- White woman berates Mexican restaurant manager for speaking Spanish Wednesday 4:12 PM
- In Pixar short ‘Kitbull,’ a cat and pit bull become unlikely friends Wednesday 3:48 PM
- Stop exploiting the Jussie Smollett case to discredit LGBTQ hate crime victims Wednesday 3:28 PM
- The best Netflix original movies of 2019 Wednesday 3:20 PM
- Pinterest is reportedly blocking vaccination searches Wednesday 2:53 PM
- Nike’s self-lacing smart sneakers malfunction days after release Wednesday 2:50 PM
- How to quickly get the Havoc weapon in Apex Legends Wednesday 2:48 PM
- The truth behind the anti-LGBTQ emoji controversy Wednesday 1:37 PM
- Tristan Thompson disables Instagram comments after reports he cheated on Khloe Kardashian Wednesday 11:25 AM
- Introducing ‘boner culture,’ this Gamergate blogger’s latest cause Wednesday 11:16 AM
- HBO debuts trailer for controversial Michael Jackson doc ‘Leaving Neverland’ Wednesday 10:46 AM
- Christian woman refuses to do taxes for lesbian married couple Wednesday 10:43 AM
- Political campaigns will be snooping on your phones in 2020 Wednesday 10:43 AM
- How to get the first Apex Legends Twitch Prime pack for free Wednesday 10:28 AM
- Mother discovers YouTube Kids video that encourages self-harm Wednesday 10:14 AM
The show is breaking new ground with some of ‘Star Trek’s most iconic characters.
Star Trek: Discovery has been pushing the boundaries of what we know about the final frontier since the beginning, but in season 2, it’s going back to its foundation to lead those crews forward.
Fans already knew that they would be meeting Discovery’s take on U.S.S. Enterprise’s Captain Pike (Anson Mount) and Spock (Ethan Peck) this season. We already saw the former in action in the show’s first trailer while the latter made his debut in the New York Comic Con trailer. Each of those characters comes with their own legacy, having both debuted in Star Trek: The Original Series (TOS) and made the jump to the big screen, but the time difference between the two series allows Discovery to explore that vast and uncharted territory. (Discovery takes place 10 years before TOS.)
“He has an incredibly complicated backstory with his half-sister [Michael Burnham, played by Sonequa Martin-Green], and it’s the working out of their relationship that, in many ways, allows him to become the Spock that we meet at the beginning of TOS,” executive producer Alex Kurtzman told reporters at NYCC. “So this—in a way that I think has never been done before—is really the unwritten chapter of Spock.”
The Spock we meet in Discovery will have been affected by some of the same things that Burnham has, such as the Seven Signals and the Red Angel, two of the show’s driving forces this season. Burnham has come across them more recently while Spock has encountered those two entities much earlier—something that’s confounded him.
“His logical brain cannot make sense of it, and he is not emotionally equipped to deal with it, so both logic and emotion are failing for Spock,” Kurtzman said. “And that’s a really big moment for him in his self-actualization.”
We may be getting a different Spock than we’re used to seeing, but we’ll still see many of the mannerisms and touch points that made the character so iconic, with Peck honing in on one of Spock’s biggest qualities.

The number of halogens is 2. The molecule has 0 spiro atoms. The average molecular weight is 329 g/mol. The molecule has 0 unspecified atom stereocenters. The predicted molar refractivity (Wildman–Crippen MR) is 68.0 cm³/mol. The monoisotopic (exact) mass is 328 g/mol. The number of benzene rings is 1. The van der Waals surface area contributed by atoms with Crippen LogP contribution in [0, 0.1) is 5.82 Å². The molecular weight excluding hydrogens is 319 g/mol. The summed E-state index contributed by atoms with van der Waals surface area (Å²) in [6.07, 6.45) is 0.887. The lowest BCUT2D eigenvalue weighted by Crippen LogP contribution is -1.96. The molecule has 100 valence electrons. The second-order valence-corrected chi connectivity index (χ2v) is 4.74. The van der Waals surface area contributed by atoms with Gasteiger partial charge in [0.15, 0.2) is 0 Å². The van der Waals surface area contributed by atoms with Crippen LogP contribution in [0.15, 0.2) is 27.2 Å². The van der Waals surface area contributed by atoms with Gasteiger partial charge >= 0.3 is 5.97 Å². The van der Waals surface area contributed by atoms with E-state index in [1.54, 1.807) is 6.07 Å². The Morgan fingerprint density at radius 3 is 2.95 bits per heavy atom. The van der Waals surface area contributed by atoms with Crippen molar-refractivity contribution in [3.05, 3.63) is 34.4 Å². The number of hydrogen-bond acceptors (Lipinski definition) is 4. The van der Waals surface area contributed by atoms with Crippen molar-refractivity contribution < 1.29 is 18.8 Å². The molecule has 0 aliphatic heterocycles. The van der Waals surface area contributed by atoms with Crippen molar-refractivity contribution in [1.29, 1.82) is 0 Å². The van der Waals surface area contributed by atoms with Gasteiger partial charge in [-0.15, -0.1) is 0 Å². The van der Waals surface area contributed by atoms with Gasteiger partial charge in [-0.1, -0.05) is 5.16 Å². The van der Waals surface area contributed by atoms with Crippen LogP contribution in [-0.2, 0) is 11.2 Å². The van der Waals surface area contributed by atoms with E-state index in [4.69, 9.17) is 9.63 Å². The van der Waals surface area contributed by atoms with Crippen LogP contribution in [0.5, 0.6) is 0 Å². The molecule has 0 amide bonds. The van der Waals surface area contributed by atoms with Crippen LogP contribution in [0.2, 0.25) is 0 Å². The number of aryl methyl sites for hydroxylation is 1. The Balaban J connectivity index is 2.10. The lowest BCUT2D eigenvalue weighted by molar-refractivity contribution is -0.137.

“You see [Leonard Nimoy’s Spock] empathize, you see him internalize the emotions of the people around him and you see him deal with it, but he doesn’t interface with it, he doesn’t interact with it,” Peck explained. “Sometimes he does, and in that rare moment that we all look for, right? And so that, for me, is very important in my creation of this Spock is that sort of sight and understanding of emotion—awareness of emotion—but executing with logic.”
Spock’s shadow loomed large over Discovery since the beginning. Spock’s father Sarek took Burnham in after she lost his parents and the two were raised on Vulcan, but when the Vulcans would only accept one of Sarek’s children who weren’t fully Vulcan into the Vulcan Expeditionary Group, he chose Spock over Burnham. (Spock ended up choosing the Federation instead.) According to executive producer Heather Kadin, season 2 is about filling in the pieces of that relationship.
We may have seen the two together in book form, but that family reunion will bring its own set of complications.
“I love the way that we’re handling the relationship between Spock and Burnham because it’s not easy,” Martin-Green explained. “It’s a very, very complicated relationship and we do not shy away from that. There’s a lot of work to be done. Spock is sort of on his own, he’s not on the Enterprise when we pick up. I have to go find him, and it’s a long journey that we take step by step by step.”
A lot of figuring out where Kurtzman, Kadin, and the writers can take these characters is by examining the already established Star Trek canon. They have those debates constantly on what areas they can push, what’s already covered, and what they can build on without canceling what’s already there.
For instance, while Peck’s performance as Spock is largely beholden to Nimoy’s, Mount has had a little bit more liberty to make Captain Pike his own given that he’s only appeared in a handful of TOS episodes. And Mount has even managed to add a tweak or two on his own.
“I came to Alex with an idea that—at a certain point in the first episode, what if there was a fragment of [former U.S.S. Discovery Captain Gabriel] Lorca?” Mount said. “What if there was a Lorca relic left over in a certain scene, and you’ll see what I’m talking about when you see it.”
Star Trek: Discovery returns on CBS All Access Jan. 17, 2019.
Michelle Jaworski is a staff writer and the resident Game of Thrones expert at the Daily Dot. She covers entertainment, geek culture, and pop culture and has brought her knowledge to conventions like Con of Thrones. She is based in New Jersey.